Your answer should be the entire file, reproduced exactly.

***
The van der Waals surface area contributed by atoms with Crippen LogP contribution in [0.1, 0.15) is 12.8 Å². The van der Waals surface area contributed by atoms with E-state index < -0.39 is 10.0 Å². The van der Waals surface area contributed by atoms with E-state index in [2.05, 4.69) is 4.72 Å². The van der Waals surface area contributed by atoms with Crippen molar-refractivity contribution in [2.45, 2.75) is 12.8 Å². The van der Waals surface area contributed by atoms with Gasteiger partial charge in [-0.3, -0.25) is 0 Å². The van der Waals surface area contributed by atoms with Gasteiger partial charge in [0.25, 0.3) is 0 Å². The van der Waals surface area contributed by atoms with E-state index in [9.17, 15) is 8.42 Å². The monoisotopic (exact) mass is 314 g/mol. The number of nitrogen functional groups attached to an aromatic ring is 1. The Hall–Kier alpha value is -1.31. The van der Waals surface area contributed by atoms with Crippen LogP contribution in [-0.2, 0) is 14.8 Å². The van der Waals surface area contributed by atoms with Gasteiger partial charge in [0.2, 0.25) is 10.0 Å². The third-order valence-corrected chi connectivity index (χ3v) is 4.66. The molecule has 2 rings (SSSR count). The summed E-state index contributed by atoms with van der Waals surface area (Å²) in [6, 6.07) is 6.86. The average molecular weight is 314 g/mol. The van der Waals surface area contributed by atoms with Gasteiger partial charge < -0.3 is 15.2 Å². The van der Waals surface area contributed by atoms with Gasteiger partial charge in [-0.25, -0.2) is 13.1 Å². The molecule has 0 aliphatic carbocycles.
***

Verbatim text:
The van der Waals surface area contributed by atoms with Crippen LogP contribution in [0.1, 0.15) is 12.8 Å². The van der Waals surface area contributed by atoms with E-state index < -0.39 is 10.0 Å². The van der Waals surface area contributed by atoms with E-state index in [2.05, 4.69) is 4.72 Å². The van der Waals surface area contributed by atoms with Crippen molar-refractivity contribution in [2.45, 2.75) is 12.8 Å². The van der Waals surface area contributed by atoms with Gasteiger partial charge in [-0.3, -0.25) is 0 Å². The van der Waals surface area contributed by atoms with Gasteiger partial charge in [0.25, 0.3) is 0 Å². The van der Waals surface area contributed by atoms with E-state index in [9.17, 15) is 8.42 Å². The monoisotopic (exact) mass is 314 g/mol. The number of nitrogen functional groups attached to an aromatic ring is 1. The Hall–Kier alpha value is -1.31. The van der Waals surface area contributed by atoms with Crippen LogP contribution in [-0.2, 0) is 14.8 Å². The van der Waals surface area contributed by atoms with Gasteiger partial charge in [0.2, 0.25) is 10.0 Å². The third-order valence-corrected chi connectivity index (χ3v) is 4.66. The molecule has 2 rings (SSSR count). The summed E-state index contributed by atoms with van der Waals surface area (Å²) in [6, 6.07) is 6.86. The average molecular weight is 314 g/mol. The van der Waals surface area contributed by atoms with Gasteiger partial charge < -0.3 is 15.2 Å². The van der Waals surface area contributed by atoms with Gasteiger partial charge in [-0.25, -0.2) is 13.1 Å². The molecule has 0 aliphatic carbocycles.